What does “Local” mean to me?by Jason Broaddus
Buying local has become an essential part of my everyday life. It consumes me like NFL football on a chilly fall Sunday. When making the decision between buying local or heading to the closest Wholefoods, there are a plethora of questions one should ask themselves before coming to a conclusion. Do you consider where the money goes? What that money is used for? Will it directly impact the community I live in? Do the owners of these corporate businesses generally care for the well being of their employees? These are all questions I have begun to ask myself when making a purchase; from groceries to clothing.
Purchasing products from local companies set off a chain reaction that benefits the consumer and the producer. Typically the money goes directly back into the community from which it came. No one sees more benefits from local buyers than farmers. Supporting local farmers lets them focus on the quality of products which allows them to produce much healthier, higher quality items. They will be able to turn a profit, allowing them to continue working their land and keeping it away from heavy pocketed investors.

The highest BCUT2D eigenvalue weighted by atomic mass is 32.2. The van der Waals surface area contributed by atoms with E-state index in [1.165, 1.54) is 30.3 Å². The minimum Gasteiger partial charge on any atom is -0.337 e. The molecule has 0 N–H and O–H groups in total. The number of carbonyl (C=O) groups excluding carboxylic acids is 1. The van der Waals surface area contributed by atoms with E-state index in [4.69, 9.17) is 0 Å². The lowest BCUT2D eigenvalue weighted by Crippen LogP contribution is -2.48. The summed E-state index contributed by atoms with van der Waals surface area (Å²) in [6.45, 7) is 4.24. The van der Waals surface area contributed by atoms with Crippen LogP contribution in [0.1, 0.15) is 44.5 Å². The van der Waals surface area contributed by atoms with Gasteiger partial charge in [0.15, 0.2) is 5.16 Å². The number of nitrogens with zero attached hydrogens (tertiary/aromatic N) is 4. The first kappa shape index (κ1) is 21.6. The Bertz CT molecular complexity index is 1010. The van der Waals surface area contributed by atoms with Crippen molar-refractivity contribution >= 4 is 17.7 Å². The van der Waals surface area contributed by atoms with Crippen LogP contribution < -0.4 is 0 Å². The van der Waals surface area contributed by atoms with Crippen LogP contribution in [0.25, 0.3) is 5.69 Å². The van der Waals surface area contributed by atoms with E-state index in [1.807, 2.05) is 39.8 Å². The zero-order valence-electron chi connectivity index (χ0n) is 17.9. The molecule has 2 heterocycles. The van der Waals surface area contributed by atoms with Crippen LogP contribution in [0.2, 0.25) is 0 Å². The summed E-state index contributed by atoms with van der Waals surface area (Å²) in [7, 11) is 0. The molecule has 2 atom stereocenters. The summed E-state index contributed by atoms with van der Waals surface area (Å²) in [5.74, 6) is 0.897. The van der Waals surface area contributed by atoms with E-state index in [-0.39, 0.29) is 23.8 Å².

As a father of an incredible little girl, with one on the way, living this type of community-based, locally supported lifestyle is a conscious decision I make every time I leave my home. I have a responsibility to my family and my community to make sure the money we generate here, stays here. I also want to make sure the community I love stays economically strong in an ever-deteriorating environment. Buying local reduces emissions from shipping and logistics which lowers the impact of your food or local products on the environment.
In short, buying local to me means loving your neighbors, respecting the environment, and respecting the community. When I look at the economics, the environmental factors, and how the community is affected, I have a hard time taking that trip to Wal-Mart or Publix. I value looking at the person who grew my food in the eye and handing them money directly. When thinking about your next grocery trip, or a shopping spree, ask yourself what “local” actually means to you. It might lead you to an amazing new shop or you might make a new friend, but most importantly you will be supporting your neighbors in these extraordinary times we find ourselves in.